Sells prepared foods (osouzai), bento sets for eating in or takeout. Small grocery store section in back.
Fast Don
52, rue des Petits-Champs (diagonally across the street from the Kioko grocery store)
75001 Paris
Tel: 01 4296 8624
Open 7 days (?) 12:00 - 15:00 for lunch; 17:00 - 23:00
At lunchtime this is a ‘Japanese fast food’ place that serves donburi (rice bowls) and such; also has takeout prepared food (osouzai) and bentos. At night time it turns into an izakaya.
Momonoki
68 Passage Choiseul
75002 Paris
Tél: 01 4296 4837
French and Japanese website
Open M-F, 12-14:30; closed holidays
A tonkatsu and fried stuff (korokke etc.) restaurant that offers takeout bentos; bento menu is fixed and changes every day. Delivers within Paris. Operated by the same people who own Workshop Issé.

Update

I’ve posted a report on non-bento mostly Japanese frugal eats over on Just Hungry.

For more bento recipes, ideas and tips, subscribe to Just Bento via your newsreader or by email (more about subscriptions).

And visit our sister site, Just Hungry for great Japanese home recipes and more.

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Re: Bento sightseeing in Paris, France (yes, really)

I knew very little about Japanese food, or how to find the good stuff, when I lived in Paris. I remember having sushi 1 time while there that was an [expensive] waste of time, though I had a good giggle at "cheesemaki" on the menu. I'm glad to know that if I'm ever there again with a hankering for decent Japanese, I'll have a better sense of where to look. Thanks for this post! The tsukune look so tasty, I wish I had some right now!

Re: Bento sightseeing in Paris, France (yes, really)

It's funny how, once you're aware of something (ie, bento) it follows you around everywhere. When I visited Japan from Hawaii, I found myself running into random stores selling Aloha Shirts!

The ice cream scoop is how they dole out rice and mac salad at the plate lunch places here.

Re: Bento sightseeing in Paris, France (yes, really)

After driving around for days on end, any one of those bentos would have been a welcome sight, yum !!!
While travelling in the most remote and inhospitable places or Paris; one sometimes come upon a miracle oasis "food from home" ^_^.
Do they have them " green seaweed salads " ?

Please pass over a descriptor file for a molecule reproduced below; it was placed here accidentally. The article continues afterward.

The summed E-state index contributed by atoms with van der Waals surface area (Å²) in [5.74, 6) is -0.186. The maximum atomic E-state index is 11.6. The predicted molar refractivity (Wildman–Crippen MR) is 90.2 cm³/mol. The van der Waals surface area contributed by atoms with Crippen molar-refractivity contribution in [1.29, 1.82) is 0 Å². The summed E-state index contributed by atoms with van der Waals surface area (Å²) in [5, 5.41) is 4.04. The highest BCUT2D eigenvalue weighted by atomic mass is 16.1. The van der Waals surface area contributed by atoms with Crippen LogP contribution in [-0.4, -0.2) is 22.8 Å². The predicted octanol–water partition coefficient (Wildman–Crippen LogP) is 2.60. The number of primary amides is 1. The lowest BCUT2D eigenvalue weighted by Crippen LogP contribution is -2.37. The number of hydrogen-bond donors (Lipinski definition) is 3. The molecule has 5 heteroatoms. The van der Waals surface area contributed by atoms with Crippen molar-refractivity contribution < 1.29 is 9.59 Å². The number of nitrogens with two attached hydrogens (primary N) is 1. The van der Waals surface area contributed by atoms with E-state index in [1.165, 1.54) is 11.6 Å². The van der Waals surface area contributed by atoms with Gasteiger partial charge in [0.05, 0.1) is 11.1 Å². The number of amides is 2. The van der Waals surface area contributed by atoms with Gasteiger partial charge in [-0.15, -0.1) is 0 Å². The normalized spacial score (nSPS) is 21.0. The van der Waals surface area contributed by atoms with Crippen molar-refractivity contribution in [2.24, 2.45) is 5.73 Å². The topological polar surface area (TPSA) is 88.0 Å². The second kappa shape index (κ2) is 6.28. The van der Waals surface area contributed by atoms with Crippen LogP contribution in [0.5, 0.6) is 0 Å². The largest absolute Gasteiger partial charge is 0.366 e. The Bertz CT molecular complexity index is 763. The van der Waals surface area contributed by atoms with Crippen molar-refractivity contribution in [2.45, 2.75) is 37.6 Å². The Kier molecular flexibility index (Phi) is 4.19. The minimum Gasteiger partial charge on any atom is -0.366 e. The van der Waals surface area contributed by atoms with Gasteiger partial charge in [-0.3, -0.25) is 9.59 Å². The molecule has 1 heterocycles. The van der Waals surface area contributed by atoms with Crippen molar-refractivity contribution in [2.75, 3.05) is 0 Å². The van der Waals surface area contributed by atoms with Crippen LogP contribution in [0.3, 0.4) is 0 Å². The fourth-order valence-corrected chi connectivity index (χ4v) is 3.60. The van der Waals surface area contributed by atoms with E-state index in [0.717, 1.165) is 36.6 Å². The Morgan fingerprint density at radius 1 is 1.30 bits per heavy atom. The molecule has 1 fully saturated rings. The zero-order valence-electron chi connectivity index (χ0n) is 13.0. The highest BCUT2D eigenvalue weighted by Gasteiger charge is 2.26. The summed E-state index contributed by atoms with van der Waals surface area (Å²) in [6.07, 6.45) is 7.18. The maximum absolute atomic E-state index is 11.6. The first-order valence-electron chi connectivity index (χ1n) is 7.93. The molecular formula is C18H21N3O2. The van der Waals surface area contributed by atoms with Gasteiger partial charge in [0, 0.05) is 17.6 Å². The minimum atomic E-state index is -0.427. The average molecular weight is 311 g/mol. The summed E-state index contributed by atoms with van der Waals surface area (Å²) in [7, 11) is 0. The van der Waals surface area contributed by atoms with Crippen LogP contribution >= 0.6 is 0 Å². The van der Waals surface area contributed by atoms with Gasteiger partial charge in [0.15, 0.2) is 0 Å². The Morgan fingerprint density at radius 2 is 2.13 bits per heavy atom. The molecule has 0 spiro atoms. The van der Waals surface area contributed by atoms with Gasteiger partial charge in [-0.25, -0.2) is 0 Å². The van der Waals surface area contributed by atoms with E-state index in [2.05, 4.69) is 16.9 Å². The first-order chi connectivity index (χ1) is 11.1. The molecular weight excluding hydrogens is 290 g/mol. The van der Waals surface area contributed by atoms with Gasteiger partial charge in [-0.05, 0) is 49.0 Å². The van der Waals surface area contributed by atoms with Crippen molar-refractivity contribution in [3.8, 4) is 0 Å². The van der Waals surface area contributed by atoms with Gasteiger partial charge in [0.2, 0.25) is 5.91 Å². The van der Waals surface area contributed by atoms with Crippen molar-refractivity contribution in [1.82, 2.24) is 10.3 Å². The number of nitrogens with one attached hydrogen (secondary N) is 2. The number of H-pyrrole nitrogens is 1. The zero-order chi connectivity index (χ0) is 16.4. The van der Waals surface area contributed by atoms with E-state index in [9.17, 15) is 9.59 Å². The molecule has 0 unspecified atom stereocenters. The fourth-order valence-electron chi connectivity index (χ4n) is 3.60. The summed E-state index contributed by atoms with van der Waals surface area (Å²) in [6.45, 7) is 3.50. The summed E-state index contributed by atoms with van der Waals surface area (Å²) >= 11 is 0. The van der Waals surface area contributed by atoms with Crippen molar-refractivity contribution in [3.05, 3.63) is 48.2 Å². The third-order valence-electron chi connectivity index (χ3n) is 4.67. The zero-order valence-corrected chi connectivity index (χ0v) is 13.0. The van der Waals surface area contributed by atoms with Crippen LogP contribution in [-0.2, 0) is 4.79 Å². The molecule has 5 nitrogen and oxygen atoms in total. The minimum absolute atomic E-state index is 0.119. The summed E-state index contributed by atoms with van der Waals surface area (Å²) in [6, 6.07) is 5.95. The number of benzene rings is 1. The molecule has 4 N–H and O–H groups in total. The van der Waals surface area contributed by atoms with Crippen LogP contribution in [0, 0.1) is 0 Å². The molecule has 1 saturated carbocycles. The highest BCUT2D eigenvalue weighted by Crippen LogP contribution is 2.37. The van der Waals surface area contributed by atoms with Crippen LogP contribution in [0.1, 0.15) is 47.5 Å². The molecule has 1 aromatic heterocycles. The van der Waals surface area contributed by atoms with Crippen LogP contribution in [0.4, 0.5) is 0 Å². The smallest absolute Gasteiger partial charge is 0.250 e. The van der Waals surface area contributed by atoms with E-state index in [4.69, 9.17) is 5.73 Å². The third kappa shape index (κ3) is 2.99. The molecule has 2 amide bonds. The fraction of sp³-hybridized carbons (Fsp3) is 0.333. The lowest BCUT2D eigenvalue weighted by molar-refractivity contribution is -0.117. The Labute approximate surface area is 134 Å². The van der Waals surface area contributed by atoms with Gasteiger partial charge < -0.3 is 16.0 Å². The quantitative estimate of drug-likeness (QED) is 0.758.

Balifly

Re: Bento sightseeing in Paris, France (yes, really)

I will try to check that jujiya place the next time I go to Paris. The last time I went I had Japanese food and it was really bad...

Re: Bento sightseeing in Paris, France (yes, really)

Do keep in mind this is not fine dining...it's really a fast food or sandwich alternative! In that context, it wasn't bad at all (as proof, i had their bento for 2 dinners running! OK I was also on a tight budget...)

Re: Bento sightseeing in Paris, France (yes, really)

海外のお友達に弁当を見せたくてウロウロしててこのサイトを見つけました。
パリに日本のお弁当を売っているお店があるんですね…でも、ちょっと割高???
ファンになっちゃいました。また来ます。あ、日本語でいいですか?
can I commenting you in Japanese?

Re: Bento sightseeing in Paris, France (yes, really)

コメントありがとうございます。日本語で大丈夫ですよ ^_^ 確かに日本に比べたら割高ですが、ヨーロッパの日本食にしてはまあまあリーズナブルかなと思いました。

(trans: Compared to konbini bentos in Japan the ones at Jujiya are expensive, but in a Japanese food in Europe context I thought the prices were fairly reasonable.)

Re: Bento sightseeing in Paris, France (yes, really)

Merci pour toutes ces bonnes adresses françaises !! J'en connais déjà certaines mais je ne vais pas tarder à tester les autres !!
Merci ^^

Re: Bento sightseeing in Paris, France (yes, really)

any chance you know of bento places in Germany? Specifically, Bavaria. I live in Bamberg & figure it never hurts to ask.

Re: Bento sightseeing in Paris, France (yes, really)

I don't know of any in Bavaria, though I guess München would be the logical place. My next Japanese-destination-in-Europe investigative trip will be to Düsseldorf though (not Bavaria I know!), where there is a bonafide Japantown, to see what they do bento- and otherwise. :)

Re: Bento sightseeing in Paris, France (yes, really)

The next time you're in town I would recommend these other Japanese, though not bento-ya, retaurants:

Toraya - tea salon with excellent light lunches (prix fixe for a multi course meal) and desserts.
10, Rue St-Florentin